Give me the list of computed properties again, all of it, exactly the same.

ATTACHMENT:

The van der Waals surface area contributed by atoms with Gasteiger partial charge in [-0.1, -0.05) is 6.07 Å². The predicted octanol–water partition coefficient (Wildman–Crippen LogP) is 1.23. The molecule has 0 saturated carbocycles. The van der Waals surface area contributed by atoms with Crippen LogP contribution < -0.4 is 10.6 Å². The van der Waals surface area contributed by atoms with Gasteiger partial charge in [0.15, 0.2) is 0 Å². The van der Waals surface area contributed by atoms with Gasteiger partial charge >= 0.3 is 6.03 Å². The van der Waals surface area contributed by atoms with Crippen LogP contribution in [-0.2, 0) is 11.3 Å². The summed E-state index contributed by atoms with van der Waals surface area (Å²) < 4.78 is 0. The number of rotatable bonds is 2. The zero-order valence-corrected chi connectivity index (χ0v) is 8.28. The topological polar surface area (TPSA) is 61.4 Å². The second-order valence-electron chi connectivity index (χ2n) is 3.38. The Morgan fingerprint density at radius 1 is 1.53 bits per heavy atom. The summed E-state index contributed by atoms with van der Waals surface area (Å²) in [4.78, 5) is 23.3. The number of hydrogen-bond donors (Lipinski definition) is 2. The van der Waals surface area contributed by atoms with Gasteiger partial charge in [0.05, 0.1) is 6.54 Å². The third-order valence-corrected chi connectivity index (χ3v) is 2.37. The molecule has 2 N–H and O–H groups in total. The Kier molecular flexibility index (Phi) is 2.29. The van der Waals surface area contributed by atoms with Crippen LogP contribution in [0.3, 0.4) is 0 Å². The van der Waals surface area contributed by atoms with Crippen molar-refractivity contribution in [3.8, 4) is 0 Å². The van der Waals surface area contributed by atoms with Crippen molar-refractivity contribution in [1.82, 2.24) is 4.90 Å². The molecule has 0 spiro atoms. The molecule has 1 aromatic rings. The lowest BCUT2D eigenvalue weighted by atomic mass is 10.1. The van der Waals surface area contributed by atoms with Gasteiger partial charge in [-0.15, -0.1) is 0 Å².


The van der Waals surface area contributed by atoms with Gasteiger partial charge in [-0.1, -0.05) is 6.07 Å². The predicted octanol–water partition coefficient (Wildman–Crippen LogP) is 1.23. The molecule has 0 saturated carbocycles. The van der Waals surface area contributed by atoms with Crippen LogP contribution < -0.4 is 10.6 Å². The van der Waals surface area contributed by atoms with Gasteiger partial charge in [0.15, 0.2) is 0 Å². The van der Waals surface area contributed by atoms with Gasteiger partial charge >= 0.3 is 6.03 Å². The van der Waals surface area contributed by atoms with Crippen LogP contribution in [-0.2, 0) is 11.3 Å². The summed E-state index contributed by atoms with van der Waals surface area (Å²) < 4.78 is 0. The number of rotatable bonds is 2. The zero-order valence-corrected chi connectivity index (χ0v) is 8.28. The topological polar surface area (TPSA) is 61.4 Å². The second-order valence-electron chi connectivity index (χ2n) is 3.38. The Morgan fingerprint density at radius 1 is 1.53 bits per heavy atom. The summed E-state index contributed by atoms with van der Waals surface area (Å²) in [4.78, 5) is 23.3. The number of hydrogen-bond donors (Lipinski definition) is 2. The van der Waals surface area contributed by atoms with Gasteiger partial charge in [0.05, 0.1) is 6.54 Å². The third-order valence-corrected chi connectivity index (χ3v) is 2.37. The molecule has 2 N–H and O–H groups in total. The Kier molecular flexibility index (Phi) is 2.29. The van der Waals surface area contributed by atoms with Crippen LogP contribution in [0.3, 0.4) is 0 Å². The van der Waals surface area contributed by atoms with Crippen molar-refractivity contribution in [3.8, 4) is 0 Å². The van der Waals surface area contributed by atoms with Crippen molar-refractivity contribution in [1.82, 2.24) is 4.90 Å². The molecule has 0 spiro atoms. The molecule has 1 aromatic rings. The lowest BCUT2D eigenvalue weighted by atomic mass is 10.1. The van der Waals surface area contributed by atoms with Gasteiger partial charge in [-0.15, -0.1) is 0 Å².